Congressmen more likely to believe in man-made global warming if states they represent back its existence also
By Alex Pashley
As President Barack Obama’s carbon cutting plans run into Republican resistance, new research looks at how a senator’s political stripe matches up with his state’s views on man-made climate change.
Nearly two-thirds of Americans believe global warming is happening. But geographical variation is wide. Levels oscillate between 43-80% among the 50 states.
Researchers at Yale and Utah State University compiled public opinion between 2008-2014 shown in this online tool, to carry out the first ever comprehensive survey in all 50 states, 435 congressional districts, and 3,143 counties. Their findings flag up the differences between ‘red’ and ‘blue’ states.
The study published in the journal Nature used the public opinion estimates to show senators were more likely to vote “Yea” in a recent amendment on human-caused climate change, if a majority in the state they represented supported it too.
With a UN climate pact set to be signed off later this year, it’s critical for governments and policymakers to work out what level of support the current and future US administrations will be able to offer it.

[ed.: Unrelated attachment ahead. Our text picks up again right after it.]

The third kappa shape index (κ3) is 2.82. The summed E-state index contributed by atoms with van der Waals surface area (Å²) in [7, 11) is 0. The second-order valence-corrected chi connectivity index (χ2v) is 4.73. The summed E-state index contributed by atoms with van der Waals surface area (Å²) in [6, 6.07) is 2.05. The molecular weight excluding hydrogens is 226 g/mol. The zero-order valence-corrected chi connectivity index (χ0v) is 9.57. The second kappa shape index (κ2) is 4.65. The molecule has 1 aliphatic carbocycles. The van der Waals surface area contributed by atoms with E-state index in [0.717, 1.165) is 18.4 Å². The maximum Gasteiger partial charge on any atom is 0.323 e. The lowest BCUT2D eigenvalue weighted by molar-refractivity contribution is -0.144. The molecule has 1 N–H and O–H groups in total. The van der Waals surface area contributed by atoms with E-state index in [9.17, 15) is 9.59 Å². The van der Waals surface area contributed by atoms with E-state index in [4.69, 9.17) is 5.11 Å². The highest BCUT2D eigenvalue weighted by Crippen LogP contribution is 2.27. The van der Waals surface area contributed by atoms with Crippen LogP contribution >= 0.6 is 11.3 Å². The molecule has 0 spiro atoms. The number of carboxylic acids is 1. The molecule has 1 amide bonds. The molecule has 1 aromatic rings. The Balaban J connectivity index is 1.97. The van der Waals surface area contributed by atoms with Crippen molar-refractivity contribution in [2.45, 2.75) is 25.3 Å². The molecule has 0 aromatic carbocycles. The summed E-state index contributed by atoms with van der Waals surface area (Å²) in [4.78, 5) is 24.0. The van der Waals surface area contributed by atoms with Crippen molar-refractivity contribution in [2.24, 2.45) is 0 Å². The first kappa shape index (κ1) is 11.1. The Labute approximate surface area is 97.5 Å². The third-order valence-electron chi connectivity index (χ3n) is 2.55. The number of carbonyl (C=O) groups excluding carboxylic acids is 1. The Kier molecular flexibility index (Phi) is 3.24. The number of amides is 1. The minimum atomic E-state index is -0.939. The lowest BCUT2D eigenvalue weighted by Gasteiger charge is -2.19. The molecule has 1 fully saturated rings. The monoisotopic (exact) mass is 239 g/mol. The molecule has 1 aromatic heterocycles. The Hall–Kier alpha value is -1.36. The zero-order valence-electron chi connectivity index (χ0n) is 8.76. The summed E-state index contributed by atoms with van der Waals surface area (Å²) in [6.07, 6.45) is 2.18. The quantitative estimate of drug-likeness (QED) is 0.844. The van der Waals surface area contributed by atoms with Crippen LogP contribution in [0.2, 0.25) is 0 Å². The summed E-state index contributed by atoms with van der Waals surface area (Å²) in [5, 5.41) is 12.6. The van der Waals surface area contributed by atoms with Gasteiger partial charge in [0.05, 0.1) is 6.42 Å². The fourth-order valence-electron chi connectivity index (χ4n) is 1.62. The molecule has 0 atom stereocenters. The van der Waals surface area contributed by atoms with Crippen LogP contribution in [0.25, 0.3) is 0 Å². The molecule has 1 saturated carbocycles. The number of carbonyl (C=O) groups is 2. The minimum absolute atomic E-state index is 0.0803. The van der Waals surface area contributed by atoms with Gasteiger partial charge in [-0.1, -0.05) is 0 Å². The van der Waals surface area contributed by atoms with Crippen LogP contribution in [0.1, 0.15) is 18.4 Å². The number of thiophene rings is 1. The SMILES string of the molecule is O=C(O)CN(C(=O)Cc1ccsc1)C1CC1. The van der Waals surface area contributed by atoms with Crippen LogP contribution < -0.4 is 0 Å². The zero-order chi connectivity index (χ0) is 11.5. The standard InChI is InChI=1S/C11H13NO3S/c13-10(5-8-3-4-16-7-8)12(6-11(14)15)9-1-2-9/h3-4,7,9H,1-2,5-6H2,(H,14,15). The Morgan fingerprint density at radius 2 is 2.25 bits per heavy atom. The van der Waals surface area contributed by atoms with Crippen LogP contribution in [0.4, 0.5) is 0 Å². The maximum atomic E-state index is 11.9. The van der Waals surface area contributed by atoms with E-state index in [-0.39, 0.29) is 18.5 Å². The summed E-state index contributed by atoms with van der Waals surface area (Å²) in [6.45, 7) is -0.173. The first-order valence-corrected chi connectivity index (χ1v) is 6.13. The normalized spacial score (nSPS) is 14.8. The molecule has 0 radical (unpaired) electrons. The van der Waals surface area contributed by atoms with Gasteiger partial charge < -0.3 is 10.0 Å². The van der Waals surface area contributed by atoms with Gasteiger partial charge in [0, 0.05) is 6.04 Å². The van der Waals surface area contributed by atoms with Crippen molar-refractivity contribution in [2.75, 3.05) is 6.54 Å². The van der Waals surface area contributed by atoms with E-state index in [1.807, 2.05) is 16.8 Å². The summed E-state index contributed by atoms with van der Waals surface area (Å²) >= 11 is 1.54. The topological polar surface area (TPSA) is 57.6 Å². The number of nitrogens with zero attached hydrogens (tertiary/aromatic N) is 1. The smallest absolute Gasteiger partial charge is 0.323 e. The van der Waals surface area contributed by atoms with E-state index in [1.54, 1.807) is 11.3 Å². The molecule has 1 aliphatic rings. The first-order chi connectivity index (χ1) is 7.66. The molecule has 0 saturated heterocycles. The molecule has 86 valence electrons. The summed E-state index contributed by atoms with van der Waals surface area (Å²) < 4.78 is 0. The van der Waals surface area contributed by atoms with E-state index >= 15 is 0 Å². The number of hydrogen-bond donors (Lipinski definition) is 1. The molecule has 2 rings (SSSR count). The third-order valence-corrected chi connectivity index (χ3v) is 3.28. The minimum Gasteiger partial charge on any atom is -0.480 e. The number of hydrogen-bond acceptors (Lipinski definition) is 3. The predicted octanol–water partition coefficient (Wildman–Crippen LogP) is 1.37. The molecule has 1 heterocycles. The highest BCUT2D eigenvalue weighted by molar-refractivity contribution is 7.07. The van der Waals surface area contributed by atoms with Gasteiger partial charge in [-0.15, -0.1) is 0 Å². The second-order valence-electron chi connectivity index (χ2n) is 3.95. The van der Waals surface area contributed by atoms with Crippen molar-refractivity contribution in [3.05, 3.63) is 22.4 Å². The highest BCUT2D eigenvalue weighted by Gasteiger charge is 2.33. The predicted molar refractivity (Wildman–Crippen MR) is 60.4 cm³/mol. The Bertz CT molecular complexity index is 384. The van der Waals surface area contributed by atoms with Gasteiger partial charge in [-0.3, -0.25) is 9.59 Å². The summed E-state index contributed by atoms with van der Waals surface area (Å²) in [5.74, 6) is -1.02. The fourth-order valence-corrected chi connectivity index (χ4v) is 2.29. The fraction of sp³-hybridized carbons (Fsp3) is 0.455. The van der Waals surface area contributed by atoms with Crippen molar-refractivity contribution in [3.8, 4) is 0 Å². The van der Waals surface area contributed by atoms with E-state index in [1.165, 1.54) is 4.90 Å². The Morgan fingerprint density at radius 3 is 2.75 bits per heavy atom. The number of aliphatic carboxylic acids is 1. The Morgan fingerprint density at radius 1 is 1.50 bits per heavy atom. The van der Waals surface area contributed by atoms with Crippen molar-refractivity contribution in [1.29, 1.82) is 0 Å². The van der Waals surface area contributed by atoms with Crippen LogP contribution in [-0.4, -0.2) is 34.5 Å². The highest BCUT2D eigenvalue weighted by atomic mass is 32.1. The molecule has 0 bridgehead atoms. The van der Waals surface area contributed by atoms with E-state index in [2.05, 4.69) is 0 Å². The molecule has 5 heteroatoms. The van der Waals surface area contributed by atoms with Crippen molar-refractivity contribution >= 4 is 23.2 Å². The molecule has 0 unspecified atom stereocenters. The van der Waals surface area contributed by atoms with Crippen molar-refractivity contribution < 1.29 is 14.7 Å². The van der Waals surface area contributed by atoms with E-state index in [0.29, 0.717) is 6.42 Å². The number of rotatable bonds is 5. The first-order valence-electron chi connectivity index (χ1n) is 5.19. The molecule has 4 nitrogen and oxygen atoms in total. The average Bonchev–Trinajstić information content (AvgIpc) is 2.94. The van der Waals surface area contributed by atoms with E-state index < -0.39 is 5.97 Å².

“There are a number of questions that arise once we’re able to look at these maps, such as to what extent public opinion is driven by cues from elites, such as political leaders,” one of the report’s authors, Peter Howe at Utah State University told RTCC.
“The results show the diversity of public opinion about the issue, not only between states but also within states,” he added.
— Andy Revkin (@Revkin) April 17, 2015
49 out of 54 Republican senators rejected January’s motion voted on during the Senate’s consideration of the Keystone XL pipeline. All 44 Democrats gave their backing.
Hawaii, President Obama’s home state came out top with 69% against 32% of American adults saying global warming is at least partly man-made, rather than it wasn’t happening, or caused mostly by natural changes.
Republican Wyoming came out the other end of the spectrum. In the US’ leading coal producer, 49% of those surveyed said climate change wasn’t happening or affected by natural causes, against 48% who agreed it existed.
In only three states –West Virginia, Alabama and Wyoming, with 5 out of 6 senators Republican – did more deny climate change’s existence than accept it.
The margin of error was approximately 5% in the study.